By Sant Kumar Sharma
Our western neighbour Pakistan has never prided itself as a beacon of democracy, and first coup was staged there on October 7, 1958, within 11 years of its coming into existence. This coup was effected by President Iskandar Mirza who abrogated the Constitution and declared martial law. It is another matter that he didn’t last a month even and on October 27, Pakistan Army Chief General Ayub Khan deposed him! The first democratic elections were held there in December 1970 and by December 1971, Pakistan had broken into two nations, so fragile was democracy there.
General Yahya Khan, Martial Law Administrator Zulfikar Ali Bhutto, General Zia ul Haq and General Pervez Musharraf played their part in burial of democracy in Pakistan. Each one digging the grave of democracy deeper, and wider so much so that we have Miltablishment ruling the country today. A sort of hybrid democracy where military is all powerful, despite claims that elections are held in the country now and then. Can anyone answer the question as to of the two, Prime Minister Imran Khan and Pakistan Army Chief General Qamar Bajwa, who is more powerful?
Let us look back at the first elections that were held in 1970, long after it came into existence in August 1947. On December 7, 1970, these elections for 300-member National Assembly (akin to India’s Lok Sabha) were held. Of these, 168 were in what was East Pakistan and 132 in West Pakistan. These were fiercely fought between west-based Pakistan People’s Party (PPP) led by Bhutto and east-based Awami League led by Sheikh Mujib.
The results were stunning in that Awami League won 160 out of 162 seats, all in East Pakistan. Besides, it also won all seven seats reserved for women in the eastern wing. In contrast, PPP could win only 81 out of 132 seats in West Pakistan, and five out of six seats reserved for women in West Pakistan. The two parties thus emerged as essentially parties limited to one wing of Pakistan and this created a peculiar situation. After the results, Bhutto said in a taunting manner: Idhar hum, Udhar tum (We rule here, You rule there), meant at cocking a snook at Mujib. This was something which literally came true and perhaps Bhutto had not thought that his words will prove to a self fulfilling prophesy.
Bhutto taunted Mujib that he lacked legitimacy for he had failed to win a single seat in West Pakistan. Very conveniently sidestepping the fact that his party PPP had not won a single seat in East Pakistan. In fact, Mujib’s Awami League had put up some candidates in West Pakistan though none could win. Bhutto’s PPP, on the other hand, had not put up a single candidate in East Pakistan.
People in East Pakistan expected, and rightly so, that Mujib will be called by General Yahya Khan, who had replaced Ayub Khan in 1969, to become the Prime Minister of the country. This was not to be as the National Assembly was not convened after the results were out. Mujib had won a clear majority, as a simple majority meant only 151 seats and the denial of power to him created severe unrest in East Pakistan.
East Pakistan continued to simmer for whole of December 1970, January 1971, February 1971, and by 4th week of March 1971. Over 100 days after the results of the elections, on March 25/26, forces drawn from West Pakistan started a massive crackdown in East Pakistan. This led to mass rapes, mass killings and large scale atrocities aimed at Bengali intellectuals. A civil war started and lakhs of refugees, mainly Hindus, started arriving in Indian states on located in the north eastern region.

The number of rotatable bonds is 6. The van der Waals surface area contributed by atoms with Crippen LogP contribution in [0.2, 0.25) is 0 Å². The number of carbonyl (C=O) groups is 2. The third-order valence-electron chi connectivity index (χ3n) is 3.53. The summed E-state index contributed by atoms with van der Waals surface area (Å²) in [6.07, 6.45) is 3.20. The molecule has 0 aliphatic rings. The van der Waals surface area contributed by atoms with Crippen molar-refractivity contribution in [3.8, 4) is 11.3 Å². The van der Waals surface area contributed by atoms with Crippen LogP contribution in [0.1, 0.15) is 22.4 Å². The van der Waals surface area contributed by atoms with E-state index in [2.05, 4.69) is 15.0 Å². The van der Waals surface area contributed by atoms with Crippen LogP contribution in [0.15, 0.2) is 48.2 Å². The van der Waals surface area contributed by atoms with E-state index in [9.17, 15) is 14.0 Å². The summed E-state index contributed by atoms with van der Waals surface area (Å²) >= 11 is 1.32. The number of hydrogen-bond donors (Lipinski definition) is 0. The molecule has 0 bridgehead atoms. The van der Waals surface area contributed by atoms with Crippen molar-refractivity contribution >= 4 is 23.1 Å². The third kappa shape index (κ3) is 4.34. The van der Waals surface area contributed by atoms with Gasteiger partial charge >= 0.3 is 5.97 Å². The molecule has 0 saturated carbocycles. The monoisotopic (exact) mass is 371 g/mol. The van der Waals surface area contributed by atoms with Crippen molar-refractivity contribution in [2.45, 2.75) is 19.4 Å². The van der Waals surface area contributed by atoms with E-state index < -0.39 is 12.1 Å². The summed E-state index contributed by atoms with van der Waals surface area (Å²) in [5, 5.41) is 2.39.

Operation Searchlight is one of the most horrendous military crackdowns in the history ever recorded and it was carried out by army of Pakistan against its own people. The only crime of these people was that they expected General Yahya Khan and Bhutto to accept the results of the December 1970 elections! The people of East Pakistan had not demanded secession but they were driven to create a separate country for themselves.
The march of refugees into Indian territories caused chaos all over and several politicians urged Indian Prime Minister Indira Gandhi to do something. To stop the heavy influx of refugees, India could effectively do nothing. By mid-April, Mrs Gandhi was so incensed that she started thinking in terms of going to war with Pakistan. She was clear in her mind that waging a war against Pakistan was better, and cheaper, than entertaining a never-ending stream of refugees.
She talked to then Chief of Army Staff General Sam Maneckshaw who refused to go to war with Pakistan immediately. Giving his reasons, he argued that he needed at least six months to prepare for the war she wanted. There were so many variables like monsoons, supplies and spares of weapons, training of soldiers, diplomatic efforts were needed, and all this would take time, he explained. Mrs Gandhi had to listen to her top general even if she didn’t like the answer initially.
Thereafter, she started touring important countries worldwide, met leaders and explained the predicament which India was facing. On August 9, 1971, India signed a 20-year friendship pact with USSR and it helped immensely. Muscle flexing by the US under President Richard Nixon, and abetted by Henry Kissinger, who sided with Pakistan, came to a naught, due mainly to this pact.
How strong are democracy’s roots in Pakistan becomes clear when we look back and find that it could not handle the first free and fair December 1970 elections. The natural consequence of that election after the victory of Sheikh Mujib Rehman was that he should have become the PM of Pakistan. Since Mujib was denied this honour unfairly, a year later after the elections, by December 16, 1971, a new nation of Bangladesh was born and it rose from the ashes of East Pakistan. Of course, India played a huge role, cornered as it was hosting over 10 million refugees. (IPA Service)